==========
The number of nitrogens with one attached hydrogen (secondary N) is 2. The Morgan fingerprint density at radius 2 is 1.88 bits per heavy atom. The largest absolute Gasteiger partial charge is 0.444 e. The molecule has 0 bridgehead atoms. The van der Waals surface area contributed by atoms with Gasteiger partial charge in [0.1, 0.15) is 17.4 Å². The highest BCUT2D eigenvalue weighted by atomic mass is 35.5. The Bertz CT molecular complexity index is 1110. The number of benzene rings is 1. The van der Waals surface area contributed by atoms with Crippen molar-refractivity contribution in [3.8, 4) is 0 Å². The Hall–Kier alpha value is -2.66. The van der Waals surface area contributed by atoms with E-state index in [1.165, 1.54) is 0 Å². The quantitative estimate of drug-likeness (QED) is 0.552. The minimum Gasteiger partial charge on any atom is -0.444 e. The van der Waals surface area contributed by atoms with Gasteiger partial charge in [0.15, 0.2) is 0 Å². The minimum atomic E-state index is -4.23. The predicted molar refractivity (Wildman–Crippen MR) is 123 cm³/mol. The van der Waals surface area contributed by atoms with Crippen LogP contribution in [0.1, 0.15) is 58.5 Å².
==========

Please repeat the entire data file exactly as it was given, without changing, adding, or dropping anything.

The number of nitrogens with one attached hydrogen (secondary N) is 2. The Morgan fingerprint density at radius 2 is 1.88 bits per heavy atom. The largest absolute Gasteiger partial charge is 0.444 e. The molecule has 0 bridgehead atoms. The van der Waals surface area contributed by atoms with Gasteiger partial charge in [0.1, 0.15) is 17.4 Å². The highest BCUT2D eigenvalue weighted by atomic mass is 35.5. The Bertz CT molecular complexity index is 1110. The number of benzene rings is 1. The van der Waals surface area contributed by atoms with Crippen molar-refractivity contribution in [3.8, 4) is 0 Å². The Hall–Kier alpha value is -2.66. The van der Waals surface area contributed by atoms with E-state index in [1.165, 1.54) is 0 Å². The quantitative estimate of drug-likeness (QED) is 0.552. The minimum Gasteiger partial charge on any atom is -0.444 e. The van der Waals surface area contributed by atoms with Gasteiger partial charge in [0.15, 0.2) is 0 Å². The minimum atomic E-state index is -4.23. The predicted molar refractivity (Wildman–Crippen MR) is 123 cm³/mol. The van der Waals surface area contributed by atoms with Crippen LogP contribution in [0.1, 0.15) is 58.5 Å².